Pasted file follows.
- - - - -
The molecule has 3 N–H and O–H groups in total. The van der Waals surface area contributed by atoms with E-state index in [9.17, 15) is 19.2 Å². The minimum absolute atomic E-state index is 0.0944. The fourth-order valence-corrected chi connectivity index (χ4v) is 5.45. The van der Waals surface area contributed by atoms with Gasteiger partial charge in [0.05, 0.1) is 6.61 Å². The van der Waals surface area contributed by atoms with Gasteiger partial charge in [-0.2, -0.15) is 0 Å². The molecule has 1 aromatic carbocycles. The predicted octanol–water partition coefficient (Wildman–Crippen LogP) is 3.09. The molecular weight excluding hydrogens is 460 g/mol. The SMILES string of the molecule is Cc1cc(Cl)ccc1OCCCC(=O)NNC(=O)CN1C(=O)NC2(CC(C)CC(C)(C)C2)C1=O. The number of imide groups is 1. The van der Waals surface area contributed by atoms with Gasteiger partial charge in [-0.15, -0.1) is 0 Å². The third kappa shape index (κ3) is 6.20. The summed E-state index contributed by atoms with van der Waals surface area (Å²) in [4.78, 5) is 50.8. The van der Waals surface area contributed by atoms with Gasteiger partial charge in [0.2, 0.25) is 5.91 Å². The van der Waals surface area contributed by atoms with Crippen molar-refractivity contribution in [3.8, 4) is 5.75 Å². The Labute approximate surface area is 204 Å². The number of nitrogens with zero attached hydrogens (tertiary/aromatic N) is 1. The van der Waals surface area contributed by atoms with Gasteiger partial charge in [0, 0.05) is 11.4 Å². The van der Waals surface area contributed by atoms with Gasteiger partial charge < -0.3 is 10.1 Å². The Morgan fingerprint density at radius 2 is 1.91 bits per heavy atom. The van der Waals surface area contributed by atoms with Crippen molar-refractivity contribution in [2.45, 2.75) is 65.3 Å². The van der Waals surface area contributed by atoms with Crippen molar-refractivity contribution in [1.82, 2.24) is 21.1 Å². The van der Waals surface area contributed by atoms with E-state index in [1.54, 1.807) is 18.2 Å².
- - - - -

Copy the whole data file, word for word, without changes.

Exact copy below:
The molecule has 3 N–H and O–H groups in total. The van der Waals surface area contributed by atoms with E-state index in [9.17, 15) is 19.2 Å². The minimum absolute atomic E-state index is 0.0944. The fourth-order valence-corrected chi connectivity index (χ4v) is 5.45. The van der Waals surface area contributed by atoms with Gasteiger partial charge in [0.05, 0.1) is 6.61 Å². The van der Waals surface area contributed by atoms with Gasteiger partial charge in [-0.2, -0.15) is 0 Å². The molecule has 1 aromatic carbocycles. The predicted octanol–water partition coefficient (Wildman–Crippen LogP) is 3.09. The molecular weight excluding hydrogens is 460 g/mol. The SMILES string of the molecule is Cc1cc(Cl)ccc1OCCCC(=O)NNC(=O)CN1C(=O)NC2(CC(C)CC(C)(C)C2)C1=O. The number of imide groups is 1. The van der Waals surface area contributed by atoms with Gasteiger partial charge in [-0.15, -0.1) is 0 Å². The third kappa shape index (κ3) is 6.20. The summed E-state index contributed by atoms with van der Waals surface area (Å²) in [4.78, 5) is 50.8. The van der Waals surface area contributed by atoms with Gasteiger partial charge in [0.2, 0.25) is 5.91 Å². The van der Waals surface area contributed by atoms with Crippen molar-refractivity contribution in [3.8, 4) is 5.75 Å². The Labute approximate surface area is 204 Å². The number of nitrogens with zero attached hydrogens (tertiary/aromatic N) is 1. The van der Waals surface area contributed by atoms with Gasteiger partial charge in [0, 0.05) is 11.4 Å². The van der Waals surface area contributed by atoms with Gasteiger partial charge < -0.3 is 10.1 Å². The Morgan fingerprint density at radius 2 is 1.91 bits per heavy atom. The van der Waals surface area contributed by atoms with Crippen molar-refractivity contribution in [2.45, 2.75) is 65.3 Å². The van der Waals surface area contributed by atoms with Crippen molar-refractivity contribution in [1.82, 2.24) is 21.1 Å². The van der Waals surface area contributed by atoms with E-state index in [1.54, 1.807) is 18.2 Å².